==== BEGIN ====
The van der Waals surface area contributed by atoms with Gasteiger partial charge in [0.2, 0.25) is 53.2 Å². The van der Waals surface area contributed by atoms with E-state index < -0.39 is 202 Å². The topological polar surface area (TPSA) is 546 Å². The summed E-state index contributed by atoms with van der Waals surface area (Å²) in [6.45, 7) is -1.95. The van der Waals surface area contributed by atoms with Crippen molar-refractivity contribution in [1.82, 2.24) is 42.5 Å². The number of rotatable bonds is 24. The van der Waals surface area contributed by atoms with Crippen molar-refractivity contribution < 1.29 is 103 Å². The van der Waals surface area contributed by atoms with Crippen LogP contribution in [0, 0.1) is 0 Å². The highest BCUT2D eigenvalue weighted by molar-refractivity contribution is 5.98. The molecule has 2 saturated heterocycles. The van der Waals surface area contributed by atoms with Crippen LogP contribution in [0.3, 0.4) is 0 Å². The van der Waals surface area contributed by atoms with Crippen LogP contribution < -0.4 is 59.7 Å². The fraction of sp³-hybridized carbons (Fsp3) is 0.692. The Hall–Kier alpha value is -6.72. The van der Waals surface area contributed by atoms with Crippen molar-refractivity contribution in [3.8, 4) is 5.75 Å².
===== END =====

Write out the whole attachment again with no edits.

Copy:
The van der Waals surface area contributed by atoms with Gasteiger partial charge in [0.2, 0.25) is 53.2 Å². The van der Waals surface area contributed by atoms with E-state index < -0.39 is 202 Å². The topological polar surface area (TPSA) is 546 Å². The summed E-state index contributed by atoms with van der Waals surface area (Å²) in [6.45, 7) is -1.95. The van der Waals surface area contributed by atoms with Crippen molar-refractivity contribution in [1.82, 2.24) is 42.5 Å². The number of rotatable bonds is 24. The van der Waals surface area contributed by atoms with Crippen molar-refractivity contribution < 1.29 is 103 Å². The van der Waals surface area contributed by atoms with Crippen LogP contribution in [0, 0.1) is 0 Å². The highest BCUT2D eigenvalue weighted by molar-refractivity contribution is 5.98. The molecule has 2 saturated heterocycles. The van der Waals surface area contributed by atoms with Crippen LogP contribution in [0.3, 0.4) is 0 Å². The van der Waals surface area contributed by atoms with Crippen LogP contribution < -0.4 is 59.7 Å². The fraction of sp³-hybridized carbons (Fsp3) is 0.692. The Hall–Kier alpha value is -6.72. The van der Waals surface area contributed by atoms with Crippen molar-refractivity contribution in [3.8, 4) is 5.75 Å².